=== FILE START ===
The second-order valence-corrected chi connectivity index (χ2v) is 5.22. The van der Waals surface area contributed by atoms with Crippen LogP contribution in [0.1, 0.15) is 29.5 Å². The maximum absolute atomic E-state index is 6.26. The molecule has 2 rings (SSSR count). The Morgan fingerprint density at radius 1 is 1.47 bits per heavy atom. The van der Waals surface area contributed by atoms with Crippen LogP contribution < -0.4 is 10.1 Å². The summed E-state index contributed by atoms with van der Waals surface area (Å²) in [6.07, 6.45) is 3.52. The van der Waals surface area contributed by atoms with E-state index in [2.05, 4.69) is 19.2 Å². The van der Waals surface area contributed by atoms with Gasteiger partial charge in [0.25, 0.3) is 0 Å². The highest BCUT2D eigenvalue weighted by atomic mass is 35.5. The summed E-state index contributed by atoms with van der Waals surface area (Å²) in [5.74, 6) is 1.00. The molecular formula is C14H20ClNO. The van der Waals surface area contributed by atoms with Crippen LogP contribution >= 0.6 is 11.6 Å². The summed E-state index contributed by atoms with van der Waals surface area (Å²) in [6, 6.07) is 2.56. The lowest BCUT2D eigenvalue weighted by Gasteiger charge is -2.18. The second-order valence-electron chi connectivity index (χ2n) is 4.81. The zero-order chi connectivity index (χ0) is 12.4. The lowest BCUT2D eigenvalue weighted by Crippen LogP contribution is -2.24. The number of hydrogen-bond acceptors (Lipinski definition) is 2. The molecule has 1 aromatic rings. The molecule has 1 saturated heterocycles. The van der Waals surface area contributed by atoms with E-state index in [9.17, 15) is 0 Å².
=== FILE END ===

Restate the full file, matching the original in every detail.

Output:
The second-order valence-corrected chi connectivity index (χ2v) is 5.22. The van der Waals surface area contributed by atoms with Crippen LogP contribution in [0.1, 0.15) is 29.5 Å². The maximum absolute atomic E-state index is 6.26. The molecule has 2 rings (SSSR count). The Morgan fingerprint density at radius 1 is 1.47 bits per heavy atom. The van der Waals surface area contributed by atoms with Crippen LogP contribution < -0.4 is 10.1 Å². The summed E-state index contributed by atoms with van der Waals surface area (Å²) in [6.07, 6.45) is 3.52. The van der Waals surface area contributed by atoms with E-state index in [2.05, 4.69) is 19.2 Å². The van der Waals surface area contributed by atoms with Gasteiger partial charge in [0.25, 0.3) is 0 Å². The highest BCUT2D eigenvalue weighted by atomic mass is 35.5. The summed E-state index contributed by atoms with van der Waals surface area (Å²) in [5.74, 6) is 1.00. The molecular formula is C14H20ClNO. The van der Waals surface area contributed by atoms with Crippen LogP contribution >= 0.6 is 11.6 Å². The summed E-state index contributed by atoms with van der Waals surface area (Å²) in [6, 6.07) is 2.56. The lowest BCUT2D eigenvalue weighted by Gasteiger charge is -2.18. The second-order valence-electron chi connectivity index (χ2n) is 4.81. The zero-order chi connectivity index (χ0) is 12.4. The lowest BCUT2D eigenvalue weighted by Crippen LogP contribution is -2.24. The number of hydrogen-bond acceptors (Lipinski definition) is 2. The molecule has 1 aromatic rings. The molecule has 1 saturated heterocycles. The van der Waals surface area contributed by atoms with E-state index in [9.17, 15) is 0 Å².